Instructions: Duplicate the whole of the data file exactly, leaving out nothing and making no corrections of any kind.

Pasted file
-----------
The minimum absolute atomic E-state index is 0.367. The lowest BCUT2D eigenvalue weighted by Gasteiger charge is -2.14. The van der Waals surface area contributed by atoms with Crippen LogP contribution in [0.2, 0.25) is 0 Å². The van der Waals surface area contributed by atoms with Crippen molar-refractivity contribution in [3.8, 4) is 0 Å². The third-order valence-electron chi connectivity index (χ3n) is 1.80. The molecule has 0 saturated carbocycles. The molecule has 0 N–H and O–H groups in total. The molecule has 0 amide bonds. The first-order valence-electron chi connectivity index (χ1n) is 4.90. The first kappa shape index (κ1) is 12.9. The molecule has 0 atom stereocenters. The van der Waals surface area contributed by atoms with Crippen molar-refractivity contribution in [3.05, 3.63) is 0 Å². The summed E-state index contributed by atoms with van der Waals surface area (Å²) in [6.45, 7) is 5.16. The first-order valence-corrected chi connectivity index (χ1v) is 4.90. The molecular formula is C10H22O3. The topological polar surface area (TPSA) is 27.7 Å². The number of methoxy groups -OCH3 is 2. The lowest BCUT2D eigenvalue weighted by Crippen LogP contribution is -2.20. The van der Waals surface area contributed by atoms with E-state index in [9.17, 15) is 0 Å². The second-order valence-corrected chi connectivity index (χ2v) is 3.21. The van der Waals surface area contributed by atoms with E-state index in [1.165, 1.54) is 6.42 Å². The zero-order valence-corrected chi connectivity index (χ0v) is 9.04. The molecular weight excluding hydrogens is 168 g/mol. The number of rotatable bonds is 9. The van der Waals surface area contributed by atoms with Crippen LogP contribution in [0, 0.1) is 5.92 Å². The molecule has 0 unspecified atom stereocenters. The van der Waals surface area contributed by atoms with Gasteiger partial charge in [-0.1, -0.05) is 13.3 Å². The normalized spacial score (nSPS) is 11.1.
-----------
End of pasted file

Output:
The minimum absolute atomic E-state index is 0.367. The lowest BCUT2D eigenvalue weighted by Gasteiger charge is -2.14. The van der Waals surface area contributed by atoms with Crippen LogP contribution in [0.2, 0.25) is 0 Å². The van der Waals surface area contributed by atoms with Crippen molar-refractivity contribution in [3.8, 4) is 0 Å². The third-order valence-electron chi connectivity index (χ3n) is 1.80. The molecule has 0 saturated carbocycles. The molecule has 0 N–H and O–H groups in total. The molecule has 0 amide bonds. The first-order valence-electron chi connectivity index (χ1n) is 4.90. The first kappa shape index (κ1) is 12.9. The molecule has 0 atom stereocenters. The van der Waals surface area contributed by atoms with Crippen molar-refractivity contribution in [3.05, 3.63) is 0 Å². The summed E-state index contributed by atoms with van der Waals surface area (Å²) in [6.45, 7) is 5.16. The first-order valence-corrected chi connectivity index (χ1v) is 4.90. The molecular formula is C10H22O3. The topological polar surface area (TPSA) is 27.7 Å². The number of methoxy groups -OCH3 is 2. The lowest BCUT2D eigenvalue weighted by Crippen LogP contribution is -2.20. The van der Waals surface area contributed by atoms with E-state index in [9.17, 15) is 0 Å². The second-order valence-corrected chi connectivity index (χ2v) is 3.21. The van der Waals surface area contributed by atoms with E-state index in [1.165, 1.54) is 6.42 Å². The zero-order valence-corrected chi connectivity index (χ0v) is 9.04. The molecular weight excluding hydrogens is 168 g/mol. The number of rotatable bonds is 9. The van der Waals surface area contributed by atoms with Crippen LogP contribution in [0, 0.1) is 5.92 Å². The molecule has 0 unspecified atom stereocenters. The van der Waals surface area contributed by atoms with Gasteiger partial charge in [-0.1, -0.05) is 13.3 Å². The normalized spacial score (nSPS) is 11.1.